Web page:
World No 2 is on course for fifth French title as he seals a semi-final spot after a hard-fought straight sets win over fellow Spaniard.
Nadal overcomes Almagro challenge
World No 2 is on course for fifth French title as he seals a semi-final spot after a hard-fought straight sets win over fellow Spaniard. Rafael Nadal shook off dogged resistance from Nicolas Almagro last night to stay on course for a fifth French Open title. Although he maintained his record of not having dropped a set at this year's tournament, the world No 2 was made to fight all the way by his fellow Spaniard before sealing a 7-6 (7/2), 7-6 (7/3), 6-4 victory in two hours and 35 minutes.
Almagro atoned for his humiliation by Nadal at the same stage at Roland Garros two years ago with a courageous show of defiance. But he was unable to compete in the tie-breaks against an opponent who is now the overwhelming favourite for the title following the defending champion Roger Federer's demise on Tuesday. Although the Spaniard was keeping his feet firmly planted on the ground after the match.
"No one's favourite, four players are playing well and we'll see what happens," Nadal said in a television interview after the match. "I'm sorry for Roger [Federer] because he did amazing last year and he deserved the title more than anyone." Nadal, who turns 24 today, had won all six of his previous meetings with Almagro, including a 6-1, 6-1, 6-1 thrashing at the same stage of the 2008 French Open - the most one-sided men's quarter-final in the tournament's Open-era history.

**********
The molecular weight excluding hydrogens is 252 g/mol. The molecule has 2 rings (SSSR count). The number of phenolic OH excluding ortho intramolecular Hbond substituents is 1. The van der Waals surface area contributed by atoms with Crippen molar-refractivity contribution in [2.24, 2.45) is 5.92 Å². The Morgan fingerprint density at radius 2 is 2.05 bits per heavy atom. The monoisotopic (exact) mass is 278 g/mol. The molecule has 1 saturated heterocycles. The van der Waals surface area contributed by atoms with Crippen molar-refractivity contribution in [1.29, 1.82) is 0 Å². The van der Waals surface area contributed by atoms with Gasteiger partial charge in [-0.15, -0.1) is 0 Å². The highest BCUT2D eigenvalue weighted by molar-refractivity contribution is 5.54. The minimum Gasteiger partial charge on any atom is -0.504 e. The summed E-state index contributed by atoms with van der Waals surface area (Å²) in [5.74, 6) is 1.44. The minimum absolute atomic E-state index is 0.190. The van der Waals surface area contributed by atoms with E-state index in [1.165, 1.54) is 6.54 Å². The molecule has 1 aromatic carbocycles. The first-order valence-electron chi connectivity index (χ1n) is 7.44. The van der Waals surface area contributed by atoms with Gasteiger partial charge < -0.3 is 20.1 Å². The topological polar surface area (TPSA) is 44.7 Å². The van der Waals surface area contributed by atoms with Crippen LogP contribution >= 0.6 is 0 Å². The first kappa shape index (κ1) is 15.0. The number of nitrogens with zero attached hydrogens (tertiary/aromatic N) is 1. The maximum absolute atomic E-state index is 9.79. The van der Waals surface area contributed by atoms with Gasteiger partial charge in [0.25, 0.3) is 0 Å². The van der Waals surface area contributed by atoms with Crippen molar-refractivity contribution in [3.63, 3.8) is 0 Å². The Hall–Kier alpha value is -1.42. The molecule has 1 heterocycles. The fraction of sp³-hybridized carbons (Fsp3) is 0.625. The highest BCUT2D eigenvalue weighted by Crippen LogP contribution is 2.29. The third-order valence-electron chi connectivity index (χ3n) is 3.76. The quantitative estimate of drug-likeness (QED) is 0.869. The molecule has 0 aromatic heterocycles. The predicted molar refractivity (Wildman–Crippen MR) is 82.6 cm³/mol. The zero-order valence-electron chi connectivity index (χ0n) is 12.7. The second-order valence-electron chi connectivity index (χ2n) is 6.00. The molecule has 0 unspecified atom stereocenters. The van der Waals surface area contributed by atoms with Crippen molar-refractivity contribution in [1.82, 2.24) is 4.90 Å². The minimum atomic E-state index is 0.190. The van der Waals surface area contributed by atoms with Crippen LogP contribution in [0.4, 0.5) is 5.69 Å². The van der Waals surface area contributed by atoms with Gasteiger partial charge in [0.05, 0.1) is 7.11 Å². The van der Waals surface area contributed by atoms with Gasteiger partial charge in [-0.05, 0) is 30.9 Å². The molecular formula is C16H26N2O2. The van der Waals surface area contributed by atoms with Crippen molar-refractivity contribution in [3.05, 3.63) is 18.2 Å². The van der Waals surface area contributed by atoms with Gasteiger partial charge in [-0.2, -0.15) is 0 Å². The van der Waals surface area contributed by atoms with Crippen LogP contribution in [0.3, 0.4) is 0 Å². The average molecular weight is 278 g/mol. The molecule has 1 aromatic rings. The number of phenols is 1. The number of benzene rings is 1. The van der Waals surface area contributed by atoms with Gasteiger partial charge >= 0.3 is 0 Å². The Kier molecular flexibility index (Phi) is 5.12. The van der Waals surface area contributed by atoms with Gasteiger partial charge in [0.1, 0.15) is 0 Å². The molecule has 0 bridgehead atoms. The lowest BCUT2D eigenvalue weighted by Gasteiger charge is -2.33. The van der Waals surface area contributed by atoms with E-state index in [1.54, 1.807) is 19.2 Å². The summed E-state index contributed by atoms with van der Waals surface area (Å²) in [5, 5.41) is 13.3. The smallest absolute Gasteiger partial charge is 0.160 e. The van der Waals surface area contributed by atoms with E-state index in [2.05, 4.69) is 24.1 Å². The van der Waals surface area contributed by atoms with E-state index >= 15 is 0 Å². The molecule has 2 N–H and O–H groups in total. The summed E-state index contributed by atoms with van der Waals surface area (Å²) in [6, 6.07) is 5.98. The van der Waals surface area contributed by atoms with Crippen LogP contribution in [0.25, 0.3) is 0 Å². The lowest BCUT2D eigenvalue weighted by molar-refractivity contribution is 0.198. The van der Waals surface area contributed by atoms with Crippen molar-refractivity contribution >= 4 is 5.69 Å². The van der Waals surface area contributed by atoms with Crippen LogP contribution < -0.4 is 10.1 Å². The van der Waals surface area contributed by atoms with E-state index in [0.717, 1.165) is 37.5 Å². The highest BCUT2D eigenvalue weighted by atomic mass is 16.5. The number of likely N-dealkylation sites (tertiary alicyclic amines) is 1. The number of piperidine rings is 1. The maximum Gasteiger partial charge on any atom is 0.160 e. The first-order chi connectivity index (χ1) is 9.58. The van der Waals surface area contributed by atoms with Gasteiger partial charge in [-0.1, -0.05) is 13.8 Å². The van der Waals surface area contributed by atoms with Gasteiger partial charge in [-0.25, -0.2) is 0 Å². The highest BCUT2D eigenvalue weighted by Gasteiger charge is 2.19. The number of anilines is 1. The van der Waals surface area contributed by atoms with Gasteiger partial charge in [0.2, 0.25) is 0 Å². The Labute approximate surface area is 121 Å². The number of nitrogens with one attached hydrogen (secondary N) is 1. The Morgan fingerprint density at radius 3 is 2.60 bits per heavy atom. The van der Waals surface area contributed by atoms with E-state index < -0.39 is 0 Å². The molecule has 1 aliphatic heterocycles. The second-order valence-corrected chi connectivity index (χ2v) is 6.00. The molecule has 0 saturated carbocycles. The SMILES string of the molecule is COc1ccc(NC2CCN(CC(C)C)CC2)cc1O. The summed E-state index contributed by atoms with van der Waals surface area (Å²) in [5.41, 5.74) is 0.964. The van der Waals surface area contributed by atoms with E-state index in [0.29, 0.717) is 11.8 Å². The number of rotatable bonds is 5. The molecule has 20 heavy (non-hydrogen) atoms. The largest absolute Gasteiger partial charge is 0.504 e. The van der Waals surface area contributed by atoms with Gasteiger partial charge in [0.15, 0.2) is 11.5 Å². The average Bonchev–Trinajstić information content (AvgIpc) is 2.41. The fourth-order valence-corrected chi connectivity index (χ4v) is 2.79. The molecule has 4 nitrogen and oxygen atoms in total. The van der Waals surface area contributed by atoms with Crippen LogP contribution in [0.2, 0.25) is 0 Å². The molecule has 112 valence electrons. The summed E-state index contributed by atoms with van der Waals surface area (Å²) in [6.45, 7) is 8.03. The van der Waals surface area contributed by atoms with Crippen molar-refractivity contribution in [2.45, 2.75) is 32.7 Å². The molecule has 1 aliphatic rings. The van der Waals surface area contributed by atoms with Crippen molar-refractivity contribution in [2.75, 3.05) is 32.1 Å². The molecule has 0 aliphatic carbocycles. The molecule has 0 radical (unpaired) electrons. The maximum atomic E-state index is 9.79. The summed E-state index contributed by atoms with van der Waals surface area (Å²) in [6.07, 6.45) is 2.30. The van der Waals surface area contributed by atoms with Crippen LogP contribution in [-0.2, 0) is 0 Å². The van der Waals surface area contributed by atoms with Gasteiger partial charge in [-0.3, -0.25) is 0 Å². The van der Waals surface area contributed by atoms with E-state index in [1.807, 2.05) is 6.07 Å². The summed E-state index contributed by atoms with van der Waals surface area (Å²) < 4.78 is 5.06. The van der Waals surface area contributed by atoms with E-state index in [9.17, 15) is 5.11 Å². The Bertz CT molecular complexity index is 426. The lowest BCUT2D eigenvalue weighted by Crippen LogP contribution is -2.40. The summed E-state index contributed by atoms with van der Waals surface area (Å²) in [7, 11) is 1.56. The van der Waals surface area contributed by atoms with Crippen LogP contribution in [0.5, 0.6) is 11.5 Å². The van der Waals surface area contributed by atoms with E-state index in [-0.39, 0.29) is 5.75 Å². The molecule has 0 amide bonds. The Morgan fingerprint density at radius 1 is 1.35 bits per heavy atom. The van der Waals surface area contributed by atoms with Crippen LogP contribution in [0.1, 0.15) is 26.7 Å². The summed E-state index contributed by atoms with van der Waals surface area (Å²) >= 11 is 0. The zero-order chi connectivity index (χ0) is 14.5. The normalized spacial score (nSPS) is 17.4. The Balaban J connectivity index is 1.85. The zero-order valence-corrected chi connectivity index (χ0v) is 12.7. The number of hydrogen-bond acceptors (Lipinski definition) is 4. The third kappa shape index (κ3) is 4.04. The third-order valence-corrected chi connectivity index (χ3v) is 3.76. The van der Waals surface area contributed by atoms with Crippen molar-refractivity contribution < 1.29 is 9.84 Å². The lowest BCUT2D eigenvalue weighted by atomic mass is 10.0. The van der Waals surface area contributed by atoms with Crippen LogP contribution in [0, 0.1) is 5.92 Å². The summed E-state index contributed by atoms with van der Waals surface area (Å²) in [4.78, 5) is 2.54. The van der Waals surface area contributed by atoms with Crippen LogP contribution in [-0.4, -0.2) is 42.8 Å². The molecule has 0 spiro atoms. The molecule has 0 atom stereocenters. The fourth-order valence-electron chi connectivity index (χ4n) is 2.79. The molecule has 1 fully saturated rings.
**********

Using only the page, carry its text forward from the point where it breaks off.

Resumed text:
But Almagro, who was bidding to reach his first grand slam semi-final, had taken a set from his compatriot in their past two meetings. And he made a lightning start, winning eight of the first nine points to move 2-0 ahead. He was forced to save two break-back points in the next, winning it to secure as many games as he had in the whole of their last Roland Garros clash. But typical chasing down from Nadal helped him break back in game five and, although Almagro continued to trouble him with his aggressive play, a tie-break followed, which the former completely dominated. Undeterred, Almagro continued to go toe-to-toe with his illustrious opponent in a punishing second set, which saw no break points until Nadal serve-volleyed his way out of trouble in game nine.
It proved the only break chance of the set and Nadal made Almagro pay for not taking it by stepping up the pace in the tie-break once more to take a two-set lead. The second seed had break point in the opening game of the third but Almagro refused to yield. Once again, neither player looked like dropping serve until the latter made a succession of mistakes in game nine and was broken to love. Almagro saved one match point with a brilliant winner in the next but Nadal was not to be denied, setting up a semi-final match against Jurgen Melzer, the Austrian, who edged a five-set encounter against Novak Djokovic 3-6, 2-6, 6-2, 7-6 (7-3), 6-4 on the Suzanne Lenglen Court yesterday.
The Serbian Djokovic, ranked No 3 in the world, raced into a two-set lead with just over an hour played before Melzer rallied to take the third. The fourth set proved to be a tight affair until Melzer levelled the match after winning the tie-break. Both men showed nerves during an error-strewn fifth and final set before Melzer got the decisive break and then saved two break points of his own and converted his third match point to book his spot in the last four at Roland Garros - the 29-year-old's first semi-final grand slam appearance. * Compiled by Steve Luckings, with agencies